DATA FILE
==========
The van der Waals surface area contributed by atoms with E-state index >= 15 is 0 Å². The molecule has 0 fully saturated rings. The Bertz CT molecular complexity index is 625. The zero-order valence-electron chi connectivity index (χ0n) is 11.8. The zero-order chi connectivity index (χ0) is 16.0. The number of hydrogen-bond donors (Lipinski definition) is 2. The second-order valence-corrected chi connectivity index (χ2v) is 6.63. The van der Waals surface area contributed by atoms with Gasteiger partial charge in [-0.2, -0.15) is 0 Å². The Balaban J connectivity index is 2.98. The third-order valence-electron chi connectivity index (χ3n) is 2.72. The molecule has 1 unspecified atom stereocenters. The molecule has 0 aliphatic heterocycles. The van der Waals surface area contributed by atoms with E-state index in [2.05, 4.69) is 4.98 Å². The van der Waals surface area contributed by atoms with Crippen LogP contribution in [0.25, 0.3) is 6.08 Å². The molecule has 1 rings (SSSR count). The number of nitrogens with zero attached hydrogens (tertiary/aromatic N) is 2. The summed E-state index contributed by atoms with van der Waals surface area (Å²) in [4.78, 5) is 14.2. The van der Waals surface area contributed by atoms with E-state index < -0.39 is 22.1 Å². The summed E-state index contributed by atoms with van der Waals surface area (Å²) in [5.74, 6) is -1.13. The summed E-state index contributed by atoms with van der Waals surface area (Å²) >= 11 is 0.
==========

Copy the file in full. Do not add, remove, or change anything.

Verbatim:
The van der Waals surface area contributed by atoms with E-state index >= 15 is 0 Å². The molecule has 0 fully saturated rings. The Bertz CT molecular complexity index is 625. The zero-order valence-electron chi connectivity index (χ0n) is 11.8. The zero-order chi connectivity index (χ0) is 16.0. The number of hydrogen-bond donors (Lipinski definition) is 2. The second-order valence-corrected chi connectivity index (χ2v) is 6.63. The van der Waals surface area contributed by atoms with Gasteiger partial charge in [-0.2, -0.15) is 0 Å². The Balaban J connectivity index is 2.98. The third-order valence-electron chi connectivity index (χ3n) is 2.72. The molecule has 1 unspecified atom stereocenters. The molecule has 0 aliphatic heterocycles. The van der Waals surface area contributed by atoms with E-state index in [2.05, 4.69) is 4.98 Å². The van der Waals surface area contributed by atoms with Crippen LogP contribution in [0.25, 0.3) is 6.08 Å². The molecule has 1 rings (SSSR count). The number of nitrogens with zero attached hydrogens (tertiary/aromatic N) is 2. The summed E-state index contributed by atoms with van der Waals surface area (Å²) in [4.78, 5) is 14.2. The van der Waals surface area contributed by atoms with E-state index < -0.39 is 22.1 Å². The summed E-state index contributed by atoms with van der Waals surface area (Å²) in [5.74, 6) is -1.13. The summed E-state index contributed by atoms with van der Waals surface area (Å²) >= 11 is 0.